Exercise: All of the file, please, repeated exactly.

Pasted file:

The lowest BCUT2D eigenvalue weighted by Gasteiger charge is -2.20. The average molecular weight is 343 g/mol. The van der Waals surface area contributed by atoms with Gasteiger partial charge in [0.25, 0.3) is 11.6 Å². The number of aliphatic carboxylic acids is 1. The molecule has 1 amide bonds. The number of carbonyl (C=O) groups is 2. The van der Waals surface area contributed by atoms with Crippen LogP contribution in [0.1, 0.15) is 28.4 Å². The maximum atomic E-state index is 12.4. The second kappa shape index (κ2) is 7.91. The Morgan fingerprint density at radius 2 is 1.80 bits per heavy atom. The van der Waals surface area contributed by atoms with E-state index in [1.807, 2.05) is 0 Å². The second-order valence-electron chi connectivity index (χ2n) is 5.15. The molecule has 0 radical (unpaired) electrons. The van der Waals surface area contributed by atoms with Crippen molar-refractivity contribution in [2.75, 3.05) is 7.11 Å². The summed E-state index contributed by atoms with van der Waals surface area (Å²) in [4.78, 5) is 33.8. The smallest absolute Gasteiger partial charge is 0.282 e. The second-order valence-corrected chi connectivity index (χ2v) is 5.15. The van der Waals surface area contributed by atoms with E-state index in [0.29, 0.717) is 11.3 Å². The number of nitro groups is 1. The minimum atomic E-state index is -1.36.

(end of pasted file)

The lowest BCUT2D eigenvalue weighted by Gasteiger charge is -2.20. The average molecular weight is 343 g/mol. The van der Waals surface area contributed by atoms with Gasteiger partial charge in [0.25, 0.3) is 11.6 Å². The number of aliphatic carboxylic acids is 1. The molecule has 1 amide bonds. The number of carbonyl (C=O) groups is 2. The van der Waals surface area contributed by atoms with Crippen LogP contribution in [0.1, 0.15) is 28.4 Å². The maximum atomic E-state index is 12.4. The second kappa shape index (κ2) is 7.91. The Morgan fingerprint density at radius 2 is 1.80 bits per heavy atom. The van der Waals surface area contributed by atoms with E-state index in [1.807, 2.05) is 0 Å². The second-order valence-electron chi connectivity index (χ2n) is 5.15. The molecule has 0 radical (unpaired) electrons. The van der Waals surface area contributed by atoms with Crippen molar-refractivity contribution in [2.75, 3.05) is 7.11 Å². The summed E-state index contributed by atoms with van der Waals surface area (Å²) in [4.78, 5) is 33.8. The smallest absolute Gasteiger partial charge is 0.282 e. The second-order valence-corrected chi connectivity index (χ2v) is 5.15. The van der Waals surface area contributed by atoms with E-state index in [0.29, 0.717) is 11.3 Å². The number of nitro groups is 1. The minimum atomic E-state index is -1.36.